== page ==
INK is the MGA (Managing General Agent) entity of the Giles Insurance Brokers group. An MGA is a company who will write insurance on behalf of an Insurer. The Insurer provides the risk capacity, but the MGA will have specialist underwriters who price the insurance and take care of all expenses. The Insurer and the MGA must have a close knit relationship so that profitability is monitored effectively.
How did you get your job at INK?
I gained an internship at Giles Insurance Brokers through an internship with the Saltire Foundation, where my main role was to develop Giles’ understanding of the true risk profitability of the business they place as a broker. After my internship, I was approached by the CEO of Giles to join their developing MGA (INK) as an actuarial student, assisting the underwriters in pricing and profitability monitoring of their business. As the MGA is still very young, I am the only actuarial employee in the company at the moment.
What is a typical day like for you?
A typical day for me does not exist. Most of the work I do at the moment is project based while my role and the company mature, so my work changes on a day-to-day basis. To name but a few, I’ve been involved in analysing profit-share agreements, negotiations with Insurers on a certain book’s profitability and creating pricing structures for various products. My role is similar to that of an actuary in a General Insurance (GI) Insurer in some ways, although I feel that I’ve gained a stronger commercial understanding from the alternative ‘broking’ perspective that my role takes.
Luckily having good analytical skills (and a proficiency in Excel!) means that the rest of my time is taken up with non-actuarial, yet high-profile projects that are key to the development of the group as a whole. This gives me a bit of variation in my role and excellent exposure, which I love, but it still keeps my analytical juices flowing!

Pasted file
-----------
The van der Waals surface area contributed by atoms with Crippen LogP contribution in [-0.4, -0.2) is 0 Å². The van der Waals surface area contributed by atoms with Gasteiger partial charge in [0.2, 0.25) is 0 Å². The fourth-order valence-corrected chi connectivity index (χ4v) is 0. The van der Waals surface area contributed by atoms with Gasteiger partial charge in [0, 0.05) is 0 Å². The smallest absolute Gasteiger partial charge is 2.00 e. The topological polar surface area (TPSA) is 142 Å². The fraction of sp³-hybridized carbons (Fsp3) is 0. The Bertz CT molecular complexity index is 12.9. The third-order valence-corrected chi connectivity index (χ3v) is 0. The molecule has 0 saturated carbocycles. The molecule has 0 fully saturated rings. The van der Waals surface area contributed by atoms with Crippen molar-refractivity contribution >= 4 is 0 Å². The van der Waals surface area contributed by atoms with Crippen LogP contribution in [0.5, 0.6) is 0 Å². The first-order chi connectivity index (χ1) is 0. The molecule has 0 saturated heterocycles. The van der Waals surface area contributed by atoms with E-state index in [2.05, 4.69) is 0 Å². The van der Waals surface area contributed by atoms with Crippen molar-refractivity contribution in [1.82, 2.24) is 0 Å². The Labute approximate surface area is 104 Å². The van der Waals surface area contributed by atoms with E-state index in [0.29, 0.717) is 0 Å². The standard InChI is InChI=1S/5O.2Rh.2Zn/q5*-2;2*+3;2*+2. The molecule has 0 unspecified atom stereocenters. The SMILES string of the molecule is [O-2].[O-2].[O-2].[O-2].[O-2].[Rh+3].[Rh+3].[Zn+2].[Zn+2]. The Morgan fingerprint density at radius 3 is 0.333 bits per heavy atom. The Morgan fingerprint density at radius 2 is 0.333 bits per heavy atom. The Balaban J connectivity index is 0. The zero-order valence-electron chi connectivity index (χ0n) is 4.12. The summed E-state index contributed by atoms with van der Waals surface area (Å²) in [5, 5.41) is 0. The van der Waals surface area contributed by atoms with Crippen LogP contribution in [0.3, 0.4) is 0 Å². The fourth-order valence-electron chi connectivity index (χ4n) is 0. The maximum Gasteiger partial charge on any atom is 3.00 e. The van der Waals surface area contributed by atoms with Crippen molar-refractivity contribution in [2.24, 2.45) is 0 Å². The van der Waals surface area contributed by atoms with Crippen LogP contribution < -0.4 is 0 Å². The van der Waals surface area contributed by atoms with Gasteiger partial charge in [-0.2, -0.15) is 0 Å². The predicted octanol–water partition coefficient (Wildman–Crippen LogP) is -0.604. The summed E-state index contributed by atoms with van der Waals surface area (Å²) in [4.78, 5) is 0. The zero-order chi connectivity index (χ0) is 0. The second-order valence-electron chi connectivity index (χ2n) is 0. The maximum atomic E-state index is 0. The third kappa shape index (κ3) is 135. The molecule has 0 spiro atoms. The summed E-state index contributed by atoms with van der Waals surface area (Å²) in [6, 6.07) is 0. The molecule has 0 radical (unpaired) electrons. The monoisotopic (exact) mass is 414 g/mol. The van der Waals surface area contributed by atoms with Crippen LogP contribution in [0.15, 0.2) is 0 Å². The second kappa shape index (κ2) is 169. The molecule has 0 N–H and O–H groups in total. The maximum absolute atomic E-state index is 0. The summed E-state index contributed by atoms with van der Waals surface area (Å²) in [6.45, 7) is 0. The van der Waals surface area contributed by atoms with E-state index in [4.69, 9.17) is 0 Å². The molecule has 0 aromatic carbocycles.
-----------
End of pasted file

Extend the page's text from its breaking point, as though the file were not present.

Do you have any advice for anyone wanting to get into the industry?
If I were to give any aspiring actuaries advice, I’d say to get some experience before you commit.
Actuarial work can seem very appealing; it utilises a lot of material seen in university, it pays well and the work can even be enjoyable! Although you need to make sure that it’s right for you. The first few years until you qualify are tough, especially if you move to the exciting city of London like I did! This is because work/life balance can be difficult to manage and it is essential that you are engaged with the work you are doing.
The area that you specialise in is also very important to think about; Pensions, Life Insurance, General Insurance pricing, reserving or Solvency II, Enterprise Risk Management and many more. Even though the underlying skills are transferable, the day to day jobs are very different.
Once you’ve had a bit of a taster, you’ll be in a much better position to decide if you want to begin the journey towards becoming an actuary.

Training & Profiles

Training: Passing the profession’s exams is the first step to becoming an actuary, coupled with at least 3 years practical experience. The majority of our students apply to a graduate trainee scheme with a firm who will support you, meet the costs associated with your exams and study, provide you with study leave and also give you the practical experience you need in order to qualify.

For more information please see the following qualification information

A list of companies that have indicated that they accept internship students or have trainee graduate positions is available in the ‘Directory of Actuarial Employers’, which will be available at the careers fair.

You will find further information about these vacancies and the work of an actuary on the IFoA’s website

Application Procedure

All applications will be dealt with by the employer – see the Directory of Actuarial Employers.

International Actuarial Careers Network (IACN)

The IACN is a global network of students who belong to an online community hosted on the IFoA’s website.

Students are able to join together to discuss industry topics, network with students and employers and find out firsthand what employers and the industry want from them.

It is an opportunity to join like minded people to raise your profile within the profession and amongst employers to help you gain relevant industry knowledge and help you in your job search.

What are the benefits to you?

  • Align yourself with the UK actuarial profession - IFoA
  • Gain access to employers
  • Find out industry knowledge
  • Network with like minded students
  • Get your questions answered by industry specialists
  • Attend career events
  • Newsletter and access to magazines.

To find out more visit the IACN web page.